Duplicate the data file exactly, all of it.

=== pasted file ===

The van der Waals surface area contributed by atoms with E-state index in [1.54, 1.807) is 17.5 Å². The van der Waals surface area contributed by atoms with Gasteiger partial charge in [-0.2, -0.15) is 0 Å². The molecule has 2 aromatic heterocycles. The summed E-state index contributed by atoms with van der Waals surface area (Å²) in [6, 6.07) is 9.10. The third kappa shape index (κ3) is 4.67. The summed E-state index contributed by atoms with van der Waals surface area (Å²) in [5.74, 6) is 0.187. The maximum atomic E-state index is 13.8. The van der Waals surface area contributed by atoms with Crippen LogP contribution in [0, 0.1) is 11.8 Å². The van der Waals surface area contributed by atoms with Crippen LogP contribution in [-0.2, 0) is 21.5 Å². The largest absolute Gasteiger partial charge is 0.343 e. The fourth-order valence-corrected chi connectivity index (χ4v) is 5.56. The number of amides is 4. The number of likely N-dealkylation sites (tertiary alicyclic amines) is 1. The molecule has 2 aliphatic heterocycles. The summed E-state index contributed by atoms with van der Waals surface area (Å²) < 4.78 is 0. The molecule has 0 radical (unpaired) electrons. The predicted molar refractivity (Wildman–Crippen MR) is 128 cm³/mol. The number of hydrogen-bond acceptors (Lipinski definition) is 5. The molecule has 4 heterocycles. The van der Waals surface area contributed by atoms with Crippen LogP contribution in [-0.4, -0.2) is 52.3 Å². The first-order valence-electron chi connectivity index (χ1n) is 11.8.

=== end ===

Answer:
The van der Waals surface area contributed by atoms with E-state index in [1.54, 1.807) is 17.5 Å². The van der Waals surface area contributed by atoms with Gasteiger partial charge in [-0.2, -0.15) is 0 Å². The molecule has 2 aromatic heterocycles. The summed E-state index contributed by atoms with van der Waals surface area (Å²) in [6, 6.07) is 9.10. The third kappa shape index (κ3) is 4.67. The summed E-state index contributed by atoms with van der Waals surface area (Å²) in [5.74, 6) is 0.187. The maximum atomic E-state index is 13.8. The van der Waals surface area contributed by atoms with Crippen LogP contribution in [0, 0.1) is 11.8 Å². The van der Waals surface area contributed by atoms with Crippen LogP contribution in [-0.2, 0) is 21.5 Å². The largest absolute Gasteiger partial charge is 0.343 e. The fourth-order valence-corrected chi connectivity index (χ4v) is 5.56. The number of amides is 4. The number of likely N-dealkylation sites (tertiary alicyclic amines) is 1. The molecule has 2 aliphatic heterocycles. The summed E-state index contributed by atoms with van der Waals surface area (Å²) < 4.78 is 0. The molecule has 0 radical (unpaired) electrons. The predicted molar refractivity (Wildman–Crippen MR) is 128 cm³/mol. The number of hydrogen-bond acceptors (Lipinski definition) is 5. The molecule has 4 heterocycles. The van der Waals surface area contributed by atoms with Crippen LogP contribution in [-0.4, -0.2) is 52.3 Å². The first-order valence-electron chi connectivity index (χ1n) is 11.8.